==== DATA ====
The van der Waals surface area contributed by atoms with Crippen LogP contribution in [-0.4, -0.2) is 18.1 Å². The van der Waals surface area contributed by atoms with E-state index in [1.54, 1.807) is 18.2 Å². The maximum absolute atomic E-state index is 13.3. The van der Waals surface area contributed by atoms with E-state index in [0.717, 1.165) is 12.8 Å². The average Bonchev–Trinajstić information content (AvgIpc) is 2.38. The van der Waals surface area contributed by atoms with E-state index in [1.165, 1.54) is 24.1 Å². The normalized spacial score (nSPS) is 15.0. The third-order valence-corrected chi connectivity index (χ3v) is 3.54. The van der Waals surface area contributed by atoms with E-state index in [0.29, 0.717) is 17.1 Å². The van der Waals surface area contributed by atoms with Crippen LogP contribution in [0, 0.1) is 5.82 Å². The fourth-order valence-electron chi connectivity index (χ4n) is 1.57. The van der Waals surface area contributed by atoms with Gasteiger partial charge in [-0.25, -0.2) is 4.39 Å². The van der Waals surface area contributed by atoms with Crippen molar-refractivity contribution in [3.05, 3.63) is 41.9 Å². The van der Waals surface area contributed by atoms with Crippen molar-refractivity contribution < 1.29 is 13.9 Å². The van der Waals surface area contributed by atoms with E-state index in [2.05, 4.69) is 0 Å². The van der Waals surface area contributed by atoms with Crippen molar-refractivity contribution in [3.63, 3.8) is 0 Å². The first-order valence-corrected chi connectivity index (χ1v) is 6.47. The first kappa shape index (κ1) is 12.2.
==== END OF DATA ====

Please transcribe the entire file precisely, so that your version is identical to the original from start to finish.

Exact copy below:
The van der Waals surface area contributed by atoms with Crippen LogP contribution in [-0.4, -0.2) is 18.1 Å². The van der Waals surface area contributed by atoms with E-state index in [1.54, 1.807) is 18.2 Å². The maximum absolute atomic E-state index is 13.3. The van der Waals surface area contributed by atoms with E-state index in [0.717, 1.165) is 12.8 Å². The average Bonchev–Trinajstić information content (AvgIpc) is 2.38. The van der Waals surface area contributed by atoms with E-state index in [1.165, 1.54) is 24.1 Å². The normalized spacial score (nSPS) is 15.0. The third-order valence-corrected chi connectivity index (χ3v) is 3.54. The van der Waals surface area contributed by atoms with E-state index in [0.29, 0.717) is 17.1 Å². The van der Waals surface area contributed by atoms with Crippen LogP contribution in [0, 0.1) is 5.82 Å². The fourth-order valence-electron chi connectivity index (χ4n) is 1.57. The van der Waals surface area contributed by atoms with Gasteiger partial charge in [-0.25, -0.2) is 4.39 Å². The van der Waals surface area contributed by atoms with Crippen molar-refractivity contribution in [3.05, 3.63) is 41.9 Å². The van der Waals surface area contributed by atoms with Crippen molar-refractivity contribution < 1.29 is 13.9 Å². The van der Waals surface area contributed by atoms with E-state index in [2.05, 4.69) is 0 Å². The van der Waals surface area contributed by atoms with Crippen molar-refractivity contribution in [3.63, 3.8) is 0 Å². The first-order valence-corrected chi connectivity index (χ1v) is 6.47. The first kappa shape index (κ1) is 12.2.